Thanks for the post.
      Paul L. Quandt

      p.s.: I totally agree, you write extremely well.

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    3. It's not the donks, per se, but the Hammer-and-Sickle people that are the real problems. Though many are disguised as donks.

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  3. Nicely told, Sarge - you do have a way with words - must be from reading all them AF tech manuals that have the big words in 'em'

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    1. Hahaha!

      That has to be it Tom. Thanks.

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    2. Oh Lord, when Sarge was in the Air Force, the Army was using cartoons with buxom babes to inform the Army maintainers how to maintain tanks and deuce and a halfs. Naturally he shines in comparison...:)
      Say, have you noticed how few Army guys blab on your website?

      One great mind thinking about the genesis of the Revolution. Good post.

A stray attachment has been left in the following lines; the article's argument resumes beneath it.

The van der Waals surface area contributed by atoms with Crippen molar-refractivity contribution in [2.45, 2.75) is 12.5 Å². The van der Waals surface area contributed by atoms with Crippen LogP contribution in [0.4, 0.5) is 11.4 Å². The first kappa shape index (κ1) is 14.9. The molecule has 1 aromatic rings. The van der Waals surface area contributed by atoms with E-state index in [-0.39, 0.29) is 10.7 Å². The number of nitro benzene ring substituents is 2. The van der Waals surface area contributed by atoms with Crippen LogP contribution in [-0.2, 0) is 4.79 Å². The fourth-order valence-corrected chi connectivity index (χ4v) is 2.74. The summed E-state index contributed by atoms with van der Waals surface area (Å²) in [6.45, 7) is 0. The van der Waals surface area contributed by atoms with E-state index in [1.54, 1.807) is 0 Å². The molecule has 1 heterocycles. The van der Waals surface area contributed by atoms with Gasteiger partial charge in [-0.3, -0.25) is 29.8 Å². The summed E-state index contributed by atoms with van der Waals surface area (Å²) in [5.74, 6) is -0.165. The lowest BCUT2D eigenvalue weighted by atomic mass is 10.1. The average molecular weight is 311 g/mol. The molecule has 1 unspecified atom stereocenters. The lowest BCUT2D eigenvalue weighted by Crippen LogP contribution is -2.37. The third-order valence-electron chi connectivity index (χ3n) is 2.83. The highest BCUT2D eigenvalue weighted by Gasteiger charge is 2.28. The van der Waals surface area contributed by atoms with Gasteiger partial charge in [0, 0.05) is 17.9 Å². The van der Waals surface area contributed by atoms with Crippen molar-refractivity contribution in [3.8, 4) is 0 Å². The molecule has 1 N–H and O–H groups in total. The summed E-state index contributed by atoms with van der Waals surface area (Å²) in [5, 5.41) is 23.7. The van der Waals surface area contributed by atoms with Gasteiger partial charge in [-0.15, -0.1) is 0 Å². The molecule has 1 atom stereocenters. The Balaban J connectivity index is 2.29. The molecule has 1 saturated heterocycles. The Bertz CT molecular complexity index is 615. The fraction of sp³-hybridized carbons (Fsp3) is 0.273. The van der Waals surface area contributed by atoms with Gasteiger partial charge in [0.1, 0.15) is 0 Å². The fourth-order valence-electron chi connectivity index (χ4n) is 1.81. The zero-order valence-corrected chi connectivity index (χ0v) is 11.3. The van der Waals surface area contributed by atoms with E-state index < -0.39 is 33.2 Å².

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    3. Well, RHT447 was Army, XBradTC stops by once every couple of years, but yes, the Army seems sadly underrepresented in these parts. Any soldiers out there I missed? Sound off!

      Actually I have two Army cartoon manuals somewhere, one is land navigation, the other is how to knock out a tank if all you have is standard infantry stuff. I thought those might be useful some day...

      Thanks, Cap'n!

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    4. Well, I was Army, bookended by my two USAF stents.

      Paul

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  4. Another nice piece of writing, Sarge (although, one quibble - the sun was just rising as the British column approached Lexington). There is a marker at the spot where the British landed in the marshes at Lechmere to march the 11 or so miles to Lexington. There are now two city blocks and a shopping mall between there and the Charles River 1,500 feet away! As an aside, I had the privilege for several years at the annual reenactment of firing that phantom shot that started the melee on the Green.